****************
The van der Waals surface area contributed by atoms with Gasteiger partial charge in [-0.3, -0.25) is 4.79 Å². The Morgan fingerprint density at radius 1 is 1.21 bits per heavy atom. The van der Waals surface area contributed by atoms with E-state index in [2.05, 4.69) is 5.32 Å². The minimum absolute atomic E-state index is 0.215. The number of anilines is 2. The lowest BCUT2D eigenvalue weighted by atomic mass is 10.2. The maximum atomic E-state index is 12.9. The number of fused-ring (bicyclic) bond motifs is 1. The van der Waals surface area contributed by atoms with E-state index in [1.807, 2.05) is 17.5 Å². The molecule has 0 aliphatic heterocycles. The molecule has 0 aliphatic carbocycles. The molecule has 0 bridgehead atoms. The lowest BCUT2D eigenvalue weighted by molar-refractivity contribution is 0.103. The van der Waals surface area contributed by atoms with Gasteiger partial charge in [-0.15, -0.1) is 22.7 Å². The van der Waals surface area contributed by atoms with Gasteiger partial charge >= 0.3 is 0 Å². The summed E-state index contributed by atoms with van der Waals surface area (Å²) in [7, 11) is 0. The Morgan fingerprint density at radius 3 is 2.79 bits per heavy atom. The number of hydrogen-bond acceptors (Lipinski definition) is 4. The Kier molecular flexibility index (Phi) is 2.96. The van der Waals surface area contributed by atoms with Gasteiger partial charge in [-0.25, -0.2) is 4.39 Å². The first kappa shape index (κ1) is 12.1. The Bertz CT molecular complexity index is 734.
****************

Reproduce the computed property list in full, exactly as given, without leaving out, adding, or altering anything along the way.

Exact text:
The van der Waals surface area contributed by atoms with Gasteiger partial charge in [-0.3, -0.25) is 4.79 Å². The Morgan fingerprint density at radius 1 is 1.21 bits per heavy atom. The van der Waals surface area contributed by atoms with E-state index in [2.05, 4.69) is 5.32 Å². The minimum absolute atomic E-state index is 0.215. The number of anilines is 2. The lowest BCUT2D eigenvalue weighted by atomic mass is 10.2. The maximum atomic E-state index is 12.9. The number of fused-ring (bicyclic) bond motifs is 1. The van der Waals surface area contributed by atoms with E-state index in [1.807, 2.05) is 17.5 Å². The molecule has 0 aliphatic heterocycles. The molecule has 0 aliphatic carbocycles. The molecule has 0 bridgehead atoms. The lowest BCUT2D eigenvalue weighted by molar-refractivity contribution is 0.103. The van der Waals surface area contributed by atoms with Gasteiger partial charge in [-0.15, -0.1) is 22.7 Å². The van der Waals surface area contributed by atoms with Gasteiger partial charge >= 0.3 is 0 Å². The summed E-state index contributed by atoms with van der Waals surface area (Å²) in [7, 11) is 0. The Morgan fingerprint density at radius 3 is 2.79 bits per heavy atom. The number of hydrogen-bond acceptors (Lipinski definition) is 4. The Kier molecular flexibility index (Phi) is 2.96. The van der Waals surface area contributed by atoms with Gasteiger partial charge in [-0.25, -0.2) is 4.39 Å². The first kappa shape index (κ1) is 12.1. The Bertz CT molecular complexity index is 734.